In TV and movies (and presumably real life), people will often start advice to boys by saying "hey son..." But I've never once heard any advice to girls start with "hey daughter..." In fact, usually the usage of "daughter" is in some indirect phrase ("that's my daughter" or similar).

Why is "hey daughter" not used? And why does it sound so weird to use it this way when they should be equivalent?

  • The movie industry being dominated by males, movies about men and their sons are more likely to be made. Sep 13, 2020 at 20:06
  • 2
    "Son" is also a general term of address to any a younger male, related or not, "Daughter" is not use in a similar way for young women (except in a religious or archaic sense). "I saw a boy looking at my garden, so I called out "Hey son. have you lost something?""
    – Greybeard
    Sep 13, 2020 at 20:40
  • I wonder if it’s usually the first son who’s often so-called, as the likely one to carry on and more important than a daughter to the standing (SES) of the family. (Patriarchy and its discontents.)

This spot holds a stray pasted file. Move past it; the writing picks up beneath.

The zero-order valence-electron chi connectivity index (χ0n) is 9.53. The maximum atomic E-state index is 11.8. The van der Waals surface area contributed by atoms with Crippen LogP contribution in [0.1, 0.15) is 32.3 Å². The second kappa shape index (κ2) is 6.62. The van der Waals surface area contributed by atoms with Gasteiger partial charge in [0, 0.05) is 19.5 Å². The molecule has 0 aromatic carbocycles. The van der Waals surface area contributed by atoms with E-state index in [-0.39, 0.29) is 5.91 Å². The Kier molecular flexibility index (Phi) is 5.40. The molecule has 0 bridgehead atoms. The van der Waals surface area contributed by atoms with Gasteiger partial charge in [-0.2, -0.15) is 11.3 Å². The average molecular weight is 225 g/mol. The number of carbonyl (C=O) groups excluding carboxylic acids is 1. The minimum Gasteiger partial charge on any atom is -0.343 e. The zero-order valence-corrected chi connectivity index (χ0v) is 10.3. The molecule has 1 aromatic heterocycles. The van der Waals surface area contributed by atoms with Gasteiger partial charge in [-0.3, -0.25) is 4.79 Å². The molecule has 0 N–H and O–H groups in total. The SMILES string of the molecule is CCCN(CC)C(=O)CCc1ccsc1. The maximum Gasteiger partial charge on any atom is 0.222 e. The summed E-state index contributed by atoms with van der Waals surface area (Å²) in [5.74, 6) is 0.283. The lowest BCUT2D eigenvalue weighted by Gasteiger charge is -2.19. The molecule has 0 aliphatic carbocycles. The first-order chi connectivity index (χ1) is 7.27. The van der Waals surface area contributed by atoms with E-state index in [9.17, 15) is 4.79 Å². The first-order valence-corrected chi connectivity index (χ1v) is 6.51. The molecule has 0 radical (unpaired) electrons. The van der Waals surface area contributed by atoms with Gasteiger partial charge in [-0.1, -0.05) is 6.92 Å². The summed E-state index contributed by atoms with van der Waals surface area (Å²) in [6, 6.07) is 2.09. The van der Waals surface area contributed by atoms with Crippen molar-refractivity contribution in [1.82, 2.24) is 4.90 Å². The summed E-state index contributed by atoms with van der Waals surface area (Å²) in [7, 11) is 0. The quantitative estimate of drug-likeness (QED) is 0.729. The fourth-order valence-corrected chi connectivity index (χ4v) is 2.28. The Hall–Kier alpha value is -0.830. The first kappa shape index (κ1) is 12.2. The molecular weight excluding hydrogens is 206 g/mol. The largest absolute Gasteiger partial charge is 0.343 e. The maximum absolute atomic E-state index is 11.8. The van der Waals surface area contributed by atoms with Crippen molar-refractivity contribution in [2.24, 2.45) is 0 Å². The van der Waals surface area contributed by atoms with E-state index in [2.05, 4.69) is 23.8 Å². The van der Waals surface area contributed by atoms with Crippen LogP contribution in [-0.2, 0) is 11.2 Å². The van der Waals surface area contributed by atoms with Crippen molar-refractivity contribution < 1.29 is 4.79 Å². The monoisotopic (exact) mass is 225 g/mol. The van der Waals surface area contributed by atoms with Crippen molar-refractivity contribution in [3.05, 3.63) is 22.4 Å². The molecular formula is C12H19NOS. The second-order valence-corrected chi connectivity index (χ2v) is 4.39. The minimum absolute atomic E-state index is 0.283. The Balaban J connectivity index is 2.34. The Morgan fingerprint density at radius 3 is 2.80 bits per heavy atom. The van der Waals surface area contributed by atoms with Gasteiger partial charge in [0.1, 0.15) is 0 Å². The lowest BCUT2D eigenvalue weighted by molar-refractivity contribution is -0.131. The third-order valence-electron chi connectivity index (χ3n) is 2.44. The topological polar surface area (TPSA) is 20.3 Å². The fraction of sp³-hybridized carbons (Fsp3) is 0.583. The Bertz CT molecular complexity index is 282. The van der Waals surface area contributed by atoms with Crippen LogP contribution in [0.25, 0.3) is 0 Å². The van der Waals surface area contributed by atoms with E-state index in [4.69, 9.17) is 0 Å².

– Xanne
    Sep 13, 2020 at 21:08
  • 1
    People may be able to offer various interesting hypotheses about this, but it is unlikely that any definite answer can be given to this question, as it is generally difficult to explain why some meaningful expression is not widely used. One (perhaps not very interesting) hypothesis is that son, as a one-syllable word, fits better the tone of casual, quick communications that begin with hey than the longer daughter. 'Hey grandson' is probably as rare as 'hey daughter', which arguably suggests that the length of the word may be relevant.
    – jsw29
    Sep 13, 2020 at 21:38
  • 2
    Daughter is by no means the quickest of disyllables, and that circumstance tends to reserve it to more formal registers than comport with the hail Hey. Sep 14, 2020 at 20:33

1 Answer 1


I only see "Hey, son" used in old movies and old TV. This is usually an older man to a younger man, black or white, unlikely to be his son asking or telling some casual information in an instant confidential relationship. If this were done in the late 60s or 70s there would be a confrontation about whose son is whose. Harry Morgan is the last to use this frequently and MASH is set in the 50s.

If an older man were to ask a young lady it would be "Excuse me, miss?"

  • What justification is there for the downvote?
    – Elliot
    Sep 15, 2020 at 1:16

Your Answer

By clicking “Post Your Answer”, you agree to our terms of service and acknowledge you have read our privacy policy.

Not the answer you're looking for? Browse other questions tagged or ask your own question.